Billy Summers is a man in a room with a gun. He’s a killer for hire and the best in the business. But he’ll do the job only if the target is a truly bad guy. And now Billy wants out. But first there is one last hit. Billy is among the best snipers in the world, a decorated Iraq war vet, a Houdini when it comes to vanishing after the job is done. So what could possibly go wrong?
How about everything.
This spectacular can’t-put-it-down novel is part war story, part love letter to small town America and the people who live there, and it features one of the most compelling and surprising duos in King fiction, who set out to avenge the crimes of an extraordinarily evil man. It’s about love, luck, fate, and a complex hero with one last shot at redemption.
After getting stitched up a couple of years back paying full price for King’s book ‘Elevation‘ – a novella I read in about an hour – I’ve made a point of checking the page count before buying, thankfully it was worth the money.
I won’t go into the story for the sake of spoilers, only saying that when I thought I was nearing the logical end of the book, I was actually only about 40% through and another part of the story starts to unfold.
What I will add is that this book, like so many in the King canon, is also about writing – our hero’s cover story is that he is an aspiring novelist whose agent has procured office space for him to work on his book. Office space that just happens to overlook the courthouse steps on which Billy is to shoot a bad man. Since he has time to kill, and to maintain his cover, Billy starts to write, a work of fiction that quickly turn to autobiography. And so we have two stories here – one is the tale of a sniper-for-hire’s last job, the other is his backstory. It is hard to say which is most compelling, especially when you learn that Billy’s story is of abusive parents, a care home, the army, the Iraq War… and all manner of horrors.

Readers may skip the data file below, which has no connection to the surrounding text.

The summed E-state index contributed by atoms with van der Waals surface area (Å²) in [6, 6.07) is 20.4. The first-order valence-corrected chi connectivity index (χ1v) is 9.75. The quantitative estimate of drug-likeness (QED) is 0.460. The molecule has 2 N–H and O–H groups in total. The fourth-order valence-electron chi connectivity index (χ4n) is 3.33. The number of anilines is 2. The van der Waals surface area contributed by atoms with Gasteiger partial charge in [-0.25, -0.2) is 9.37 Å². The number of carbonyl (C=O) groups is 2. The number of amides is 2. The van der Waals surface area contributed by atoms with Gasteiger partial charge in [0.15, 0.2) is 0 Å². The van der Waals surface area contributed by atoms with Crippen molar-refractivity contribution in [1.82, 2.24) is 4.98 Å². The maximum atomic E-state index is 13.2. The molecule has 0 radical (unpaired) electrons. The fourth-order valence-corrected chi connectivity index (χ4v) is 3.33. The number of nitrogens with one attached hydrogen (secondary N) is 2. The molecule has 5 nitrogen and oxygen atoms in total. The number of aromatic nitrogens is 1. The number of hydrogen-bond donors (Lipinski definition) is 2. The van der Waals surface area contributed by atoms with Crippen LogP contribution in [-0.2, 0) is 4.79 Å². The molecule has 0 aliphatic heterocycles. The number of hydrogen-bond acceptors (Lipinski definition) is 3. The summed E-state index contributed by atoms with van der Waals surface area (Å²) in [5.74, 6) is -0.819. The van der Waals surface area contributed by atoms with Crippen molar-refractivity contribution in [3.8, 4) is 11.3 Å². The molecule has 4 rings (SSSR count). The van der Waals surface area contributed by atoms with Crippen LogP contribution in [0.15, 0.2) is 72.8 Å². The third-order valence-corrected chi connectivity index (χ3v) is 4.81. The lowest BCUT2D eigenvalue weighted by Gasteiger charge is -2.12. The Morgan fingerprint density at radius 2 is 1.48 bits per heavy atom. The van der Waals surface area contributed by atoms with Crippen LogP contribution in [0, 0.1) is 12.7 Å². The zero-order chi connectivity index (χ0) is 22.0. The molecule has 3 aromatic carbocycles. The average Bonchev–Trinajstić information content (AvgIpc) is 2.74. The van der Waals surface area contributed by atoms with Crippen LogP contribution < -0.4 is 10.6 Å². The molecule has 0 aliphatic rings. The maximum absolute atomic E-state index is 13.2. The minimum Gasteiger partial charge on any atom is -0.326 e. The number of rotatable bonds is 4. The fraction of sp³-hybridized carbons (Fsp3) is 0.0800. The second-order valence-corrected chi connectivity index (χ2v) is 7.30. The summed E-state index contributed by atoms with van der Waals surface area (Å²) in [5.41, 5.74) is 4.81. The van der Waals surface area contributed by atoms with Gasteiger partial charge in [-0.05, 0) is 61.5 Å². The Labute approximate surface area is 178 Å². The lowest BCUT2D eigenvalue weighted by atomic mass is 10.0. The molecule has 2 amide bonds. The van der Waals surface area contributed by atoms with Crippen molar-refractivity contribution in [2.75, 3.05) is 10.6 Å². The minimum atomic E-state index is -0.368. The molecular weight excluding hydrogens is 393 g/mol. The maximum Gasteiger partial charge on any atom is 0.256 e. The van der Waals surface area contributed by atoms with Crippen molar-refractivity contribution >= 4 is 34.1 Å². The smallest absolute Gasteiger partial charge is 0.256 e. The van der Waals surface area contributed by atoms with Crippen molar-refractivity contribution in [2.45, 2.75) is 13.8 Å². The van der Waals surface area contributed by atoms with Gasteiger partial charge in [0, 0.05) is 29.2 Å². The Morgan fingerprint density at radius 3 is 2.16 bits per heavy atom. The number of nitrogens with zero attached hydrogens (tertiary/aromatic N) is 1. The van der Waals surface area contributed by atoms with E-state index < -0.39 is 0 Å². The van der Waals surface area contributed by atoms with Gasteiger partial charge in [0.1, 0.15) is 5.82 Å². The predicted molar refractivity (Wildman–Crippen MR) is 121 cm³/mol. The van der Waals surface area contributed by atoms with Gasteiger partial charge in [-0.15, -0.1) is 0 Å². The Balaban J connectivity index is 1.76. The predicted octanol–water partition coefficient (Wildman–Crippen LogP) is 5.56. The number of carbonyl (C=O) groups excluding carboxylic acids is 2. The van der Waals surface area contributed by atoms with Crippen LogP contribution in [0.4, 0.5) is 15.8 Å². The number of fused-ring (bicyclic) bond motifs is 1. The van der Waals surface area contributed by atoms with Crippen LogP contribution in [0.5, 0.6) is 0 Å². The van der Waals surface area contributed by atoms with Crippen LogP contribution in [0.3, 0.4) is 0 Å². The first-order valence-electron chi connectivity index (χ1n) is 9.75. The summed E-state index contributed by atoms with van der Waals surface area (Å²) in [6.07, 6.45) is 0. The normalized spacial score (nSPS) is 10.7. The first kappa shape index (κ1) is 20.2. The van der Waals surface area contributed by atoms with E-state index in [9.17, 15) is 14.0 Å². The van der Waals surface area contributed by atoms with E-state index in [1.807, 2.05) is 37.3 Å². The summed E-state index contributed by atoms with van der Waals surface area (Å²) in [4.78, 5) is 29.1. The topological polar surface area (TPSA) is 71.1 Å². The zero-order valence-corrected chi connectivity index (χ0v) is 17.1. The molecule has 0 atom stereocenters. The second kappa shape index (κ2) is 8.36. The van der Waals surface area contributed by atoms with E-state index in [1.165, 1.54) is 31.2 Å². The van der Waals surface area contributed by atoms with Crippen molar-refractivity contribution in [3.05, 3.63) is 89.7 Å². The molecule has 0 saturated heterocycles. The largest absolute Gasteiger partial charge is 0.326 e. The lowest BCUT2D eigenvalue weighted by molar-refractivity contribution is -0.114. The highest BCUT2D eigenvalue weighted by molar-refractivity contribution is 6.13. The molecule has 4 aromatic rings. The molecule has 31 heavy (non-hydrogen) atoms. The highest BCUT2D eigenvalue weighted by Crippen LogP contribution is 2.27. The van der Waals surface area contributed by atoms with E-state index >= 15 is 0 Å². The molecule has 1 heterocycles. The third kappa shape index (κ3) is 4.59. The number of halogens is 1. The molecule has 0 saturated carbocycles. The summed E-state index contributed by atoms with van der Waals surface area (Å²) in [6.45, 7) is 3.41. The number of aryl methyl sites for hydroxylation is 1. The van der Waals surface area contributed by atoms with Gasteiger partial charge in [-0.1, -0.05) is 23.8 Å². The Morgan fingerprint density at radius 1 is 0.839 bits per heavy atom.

That’s an interesting phrase, actually. For whilst horror is the genre that made King the colossal global success that he is, I would say there’s a strong case to be made that his best work, certainly in recent years, is not horror per se. This is a straight up-and-down suspenseful thriller – there’s no genre horror here. Instead, King deals in the many horrors of reality – of bad men that do unspeakable things, of killers, of unjust wars. It will slip under the radar because of its context, but Billy’s account of clearing houses in Fallujah is an intense as you might imagine.
Nothing supernatural in the theme, but there is a mention of the hotel in The Shining- love these cross references in King’s work! Enough with the Trump stuff already, nobody wants to read this.